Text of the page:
The formal basis is provided by point set theory and point set topology.
With the increasing integration of complex spatial data types into GIS and into spatial extension
packages of commercial database systems, an issue arises regarding the design, definition, and number
of topological relationships operating on these complex types. Hence, a second goal of this paper is to
explore and derive the possible topological relationships between all combinations of complex spatial
data types on the basis of the well known 9-intersection model. For this purpose, we draw up collections
of constraints specifying conditions for valid topological relationships and satisfying the properties of
completeness and exclusiveness. The property of completeness ensures a full coverage of all topological
situations. The property of exclusiveness ensures that two different relationships cannot hold for the same
two spatial objects. Topological relationships between complex spatial objects are also interesting from a
simply theoretical point of view for the aforementioned disciplines and are important for an extension of
spatio-temporal predicates [20] from simple to complex spatio-temporal objects (moving objects) [27].
The resulting large numbers of predicates for each type combination make them difficult to handle
for the user. Hence, a third goal of this paper is to provide the user with the concepts of topological
cluster predicates and topological predicate clusters. These permit to reduce the number of predicates to
be dealt with in a user-defined and/or application-specific manner.
The remainder of the paper is organized as follows: Section 2 discusses related work regarding spatial
objects and topological relationships. Section 3 formalizes the spatial data model for which topological
relationships will be investigated. Section 4 explains the general strategy for deriving topological rela-
tionships from the 9-intersection model. In Section 5 all topological relationships between spatial objects
of the same type are analyzed. Section 6 deals with topological relationships between spatial objects of
different types. Section 7 introduces the concepts of topological cluster predicates and topological pred-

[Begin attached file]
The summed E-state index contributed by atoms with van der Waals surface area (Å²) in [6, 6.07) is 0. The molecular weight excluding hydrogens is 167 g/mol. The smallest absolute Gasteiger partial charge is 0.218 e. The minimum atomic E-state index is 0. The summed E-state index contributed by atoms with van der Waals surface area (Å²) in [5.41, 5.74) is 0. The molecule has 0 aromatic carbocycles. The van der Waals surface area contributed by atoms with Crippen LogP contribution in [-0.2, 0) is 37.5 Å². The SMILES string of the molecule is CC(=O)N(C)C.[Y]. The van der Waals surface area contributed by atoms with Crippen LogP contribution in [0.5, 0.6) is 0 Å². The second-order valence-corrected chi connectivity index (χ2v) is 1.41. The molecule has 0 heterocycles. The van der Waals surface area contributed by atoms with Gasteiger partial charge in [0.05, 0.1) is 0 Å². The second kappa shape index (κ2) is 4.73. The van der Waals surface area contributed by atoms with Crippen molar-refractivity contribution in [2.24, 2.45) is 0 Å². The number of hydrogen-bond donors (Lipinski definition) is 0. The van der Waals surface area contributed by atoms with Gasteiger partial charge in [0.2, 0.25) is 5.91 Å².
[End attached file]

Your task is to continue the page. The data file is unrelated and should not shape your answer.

icate clusters and shows their possible specification by means of the DDL of a query language. Finally,
Section 8 draws some conclusions and discusses future work.
2 Related Work
In this section we discuss related work about spatial objects as the operands of topological relationships
(predicates) (Section 2.1) and about topological relationships themselves (Section 2.2).
2.1 Spatial Objects
In the past, numerous data models and query languages for spatial data have been proposed with the
aim of formulating and processing spatial queries in databases and GIS (e.g., [12, 24, 26, 32, 33, 34]).
Spatial data types (see [34] for a survey) like point, line, or region are the central concept of these
approaches. They provide fundamental abstractions for modeling the structure of geometric entities,
their relationships, properties, and operations. Topological predicates operate on instances of these data
types, called spatial objects. So far, only simple object structures like single points, continuous lines,
and simple regions have been specified and used as arguments of topological predicates.
Only a few models [4, 26, 29, 30] have been developed towards complex spatial objects. The ap-
proach in [4] allows self-intersecting and self-touching lines, and the object representations resulting
from its definitions are not necessarily unique. The definitions of complex spatial data types in [26] are
based on a finite geometric domain (so-called realm) whereas we define our data types in the infinite
Euclidean plane. From a structural perspective, they are quite similar to ours so that they can be used
as an implementation of our model. The OpenGIS Consortium (OGC) has incorporated similar gener-
alized geometric structures, called simple features, into their OGC Abstract Specification [29] and into
the Geography Markup Language (GML) [30], which is an XML encoding for the transport and storage
of geographic information. These geometric structures are only described informally and called Multi-
Point, MultiLineString, and MultiPolygon. In contrast to the other approaches, different components of
the same spatial object may overlap. Database vendors have integrated complex spatial data types into
their spatial extension packages through extensibility mechanisms. Examples are the Informix Geodetic
DataBlade [28], the Oracle Spatial Cartridge [31], and DB2's Spatial Extender [9]. All of them more or
less borrow their technology from ESRI's Spatial Database Engine (SDE) [21].
2.2 Topological Relationships
Topological predicates between spatial objects in two-dimensional space belong to the most investi-
gated topics of spatial data modeling and reasoning. Their importance and necessity has already been
recognized for a long time [22, 1]. An important approach for characterizing them rests on the so-
called 9-intersection model [16] as an extension and generalization of the original 4-intersection model
[13, 10, 15]. Both models use point sets and point set topology as their formal framework. Based on
the 9-intersection model, a complete collection of mutually exclusive topological relationships can be
determined for each combination of simple spatial data types. The model is based on the nine possible
intersections of boundary (aA), interior (A'), and exterior (A-) of a spatial object A with the correspond-